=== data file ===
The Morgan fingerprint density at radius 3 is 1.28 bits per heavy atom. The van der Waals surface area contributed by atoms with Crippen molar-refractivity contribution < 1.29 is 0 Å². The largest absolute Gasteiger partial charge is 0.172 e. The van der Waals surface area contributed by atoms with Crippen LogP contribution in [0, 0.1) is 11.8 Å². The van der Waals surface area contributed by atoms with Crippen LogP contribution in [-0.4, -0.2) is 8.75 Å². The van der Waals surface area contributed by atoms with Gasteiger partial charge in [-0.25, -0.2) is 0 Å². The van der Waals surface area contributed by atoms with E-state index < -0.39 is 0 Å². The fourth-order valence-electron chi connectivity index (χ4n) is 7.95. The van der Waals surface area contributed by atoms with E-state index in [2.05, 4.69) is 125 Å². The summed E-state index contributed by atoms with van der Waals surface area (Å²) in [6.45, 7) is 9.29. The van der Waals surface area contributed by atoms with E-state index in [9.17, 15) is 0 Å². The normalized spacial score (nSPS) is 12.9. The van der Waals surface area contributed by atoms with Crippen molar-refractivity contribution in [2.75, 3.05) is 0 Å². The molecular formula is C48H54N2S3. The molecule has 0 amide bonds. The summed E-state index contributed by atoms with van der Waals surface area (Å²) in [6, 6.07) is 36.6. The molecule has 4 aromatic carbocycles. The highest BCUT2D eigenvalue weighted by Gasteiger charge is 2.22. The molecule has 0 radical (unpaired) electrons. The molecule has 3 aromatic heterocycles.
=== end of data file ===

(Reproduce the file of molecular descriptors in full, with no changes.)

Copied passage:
The Morgan fingerprint density at radius 3 is 1.28 bits per heavy atom. The van der Waals surface area contributed by atoms with Crippen molar-refractivity contribution < 1.29 is 0 Å². The largest absolute Gasteiger partial charge is 0.172 e. The van der Waals surface area contributed by atoms with Crippen LogP contribution in [0, 0.1) is 11.8 Å². The van der Waals surface area contributed by atoms with Crippen LogP contribution in [-0.4, -0.2) is 8.75 Å². The van der Waals surface area contributed by atoms with Gasteiger partial charge in [-0.25, -0.2) is 0 Å². The van der Waals surface area contributed by atoms with E-state index < -0.39 is 0 Å². The fourth-order valence-electron chi connectivity index (χ4n) is 7.95. The van der Waals surface area contributed by atoms with E-state index in [2.05, 4.69) is 125 Å². The summed E-state index contributed by atoms with van der Waals surface area (Å²) in [6.45, 7) is 9.29. The van der Waals surface area contributed by atoms with E-state index in [9.17, 15) is 0 Å². The normalized spacial score (nSPS) is 12.9. The van der Waals surface area contributed by atoms with Crippen molar-refractivity contribution in [2.75, 3.05) is 0 Å². The molecular formula is C48H54N2S3. The molecule has 0 amide bonds. The summed E-state index contributed by atoms with van der Waals surface area (Å²) in [6, 6.07) is 36.6. The molecule has 4 aromatic carbocycles. The highest BCUT2D eigenvalue weighted by Gasteiger charge is 2.22. The molecule has 0 radical (unpaired) electrons. The molecule has 3 aromatic heterocycles.